It's a pretty interesting list because of how varied the draft position is for these players. Two of the oldest players didn't get drafted at all, but three (four if we end up including Hagg) were drafted in the first round. The results are pretty consistently ugly with one gargantuan exception. The only player on this list with more than ten career NHL games is Erik Karlsson... who won the Norris Trophy. For some of these players, there's still time to develop into NHL players (Adam Almqvist, for example, had a fine AHL season with Grand Rapids), but for many others, there probably isn't.
For a player with this statistical profile, I'd want to see a strong scouting consensus of quality to have confidence in his ability to become an NHL player. In Hagg's case, that consensus isn't there, and I expect that if I profile enough players before the draft, Hagg will fall out of the top thirty entirely on my list.
(Hagg ended up dropping to No. 30 on Reynolds' final list, thanks in no small part to his inconsistency as well as, like Reynolds says, the fact that analysts and scouts were fairly split on him.)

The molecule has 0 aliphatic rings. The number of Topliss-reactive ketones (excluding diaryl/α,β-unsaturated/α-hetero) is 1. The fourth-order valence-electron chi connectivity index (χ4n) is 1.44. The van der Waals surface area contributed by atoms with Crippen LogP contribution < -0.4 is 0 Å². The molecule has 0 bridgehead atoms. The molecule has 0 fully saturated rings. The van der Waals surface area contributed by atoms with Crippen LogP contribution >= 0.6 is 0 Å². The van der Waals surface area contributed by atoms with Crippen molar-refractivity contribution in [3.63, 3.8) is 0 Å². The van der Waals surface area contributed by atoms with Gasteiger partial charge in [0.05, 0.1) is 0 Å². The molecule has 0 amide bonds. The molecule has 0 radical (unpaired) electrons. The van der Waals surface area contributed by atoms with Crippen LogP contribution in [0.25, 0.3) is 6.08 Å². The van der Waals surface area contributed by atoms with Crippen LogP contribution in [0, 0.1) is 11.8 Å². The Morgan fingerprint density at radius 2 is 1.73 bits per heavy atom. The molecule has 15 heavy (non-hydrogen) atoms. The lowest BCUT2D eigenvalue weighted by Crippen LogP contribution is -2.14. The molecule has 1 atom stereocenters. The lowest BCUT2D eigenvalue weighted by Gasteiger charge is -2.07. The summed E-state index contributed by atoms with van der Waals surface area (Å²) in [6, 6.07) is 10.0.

Hagg is your typical smooth skating, cerebral, two way defenseman. He has an excellent shot and skating to match. He has all the tools to be a very good defenseman, there are questions over whether mental lapses suggest he doesn't have the attitude to reach that ceiling. He'll go late in the first round but could be an excellent pick, if not a risky one.
He combines decent size with great skating ability, and he can get moving on a breakout quickly. He's solid with the puck, though he doesn't wow you with his abilities; he's not a liability at all, either. He has a good shot, but there are some questions and disagreements about his overall defensive ability. The overall consensus would be that he has the potential to be a solid all-around defenseman.
Lastly, here's his highlight video from the U20 Championships last winter:
So here's what people seem to agree on:
- He skates very well
- He has a very good shot.
- He's at least somewhat capable on both sides of the ice.
- He's farther along offensively than he is defensively, and is pretty good offensively.
- He has consistency issues. (Hagg himself even said this in his interview on Sunday.)
And what people don't seem to agree on:
- How talented he is defensively/in his own end of the ice.
- His adeptness offensively -- i.e. his capability/willingness to lead a rush up-ice.
- How good he is with the puck on his stick.
Like with Morin, all reports are he'll need some additional time away from the NHL to develop his game. But he's another one where you can see that he's got fixable flaws and that there is a lot of potential upside. How he looks next year in the SHL will be huge.